Hassenzahl, M., & Monk, A. (2010). The inference of perceived usability from beauty. Human-Computer Interaction. doi:10.1080/073700242010500139
The purpose of the study was to re-examine the relationship between beauty and usability, since a review of papers showed high variation in results. The authors assumed it was due to inconsistent methodologies, so they wanted to take another look at the implication that “what is beautiful is usable”.
The authors created a questionnaire that had participants rate websites in terms of beauty and goodness. Four studies were constructed. (1) 60 participants received a random list of 10 E-commerce websites and were told to browse each home page briefly before rating them on their “first impressions”. (2) 10 female students rated all 60 websites that were chosen for the study, which took around two hours. (3) 57 students were given only 30 seconds to get an overall feel for 30 different websites before rating them. (4) 430 participants took a questionnaire about 21 different websites.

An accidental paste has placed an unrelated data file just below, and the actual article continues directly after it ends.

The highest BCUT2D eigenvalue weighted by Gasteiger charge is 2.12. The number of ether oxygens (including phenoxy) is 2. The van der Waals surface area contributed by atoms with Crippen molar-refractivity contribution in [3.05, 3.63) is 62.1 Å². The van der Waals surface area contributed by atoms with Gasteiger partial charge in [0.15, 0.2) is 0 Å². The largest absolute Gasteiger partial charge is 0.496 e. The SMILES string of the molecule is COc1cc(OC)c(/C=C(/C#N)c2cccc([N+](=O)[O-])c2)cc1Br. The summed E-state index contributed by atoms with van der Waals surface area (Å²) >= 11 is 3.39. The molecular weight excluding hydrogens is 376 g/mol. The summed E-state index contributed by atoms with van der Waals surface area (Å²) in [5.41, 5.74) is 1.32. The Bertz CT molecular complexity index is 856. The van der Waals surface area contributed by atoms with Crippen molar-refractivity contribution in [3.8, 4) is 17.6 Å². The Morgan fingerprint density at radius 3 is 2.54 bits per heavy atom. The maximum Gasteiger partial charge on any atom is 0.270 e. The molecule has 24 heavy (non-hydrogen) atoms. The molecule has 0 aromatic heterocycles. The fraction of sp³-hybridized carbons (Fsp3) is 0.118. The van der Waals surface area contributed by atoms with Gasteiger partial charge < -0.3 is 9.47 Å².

Six parallel analyses on the data showed a similar conclusion: that the pragmatic and hedonistic qualities of websites are related. The article concludes that their explicit model presents a correlation between the two, allowing for a better understanding of the relationship between beauty and usability.
I’ve previously looked into articles about accessibility and aesthetics, however they were not empirical. This article gives some real data about the relationship between usability and aesthetics that relates to my interest in interaction design. Possible concerns would be that websites in study 4 had to be translated from German to English. While content may not noticeably alter the look and feel of a site, I would indeed say that is would affect the usability of it.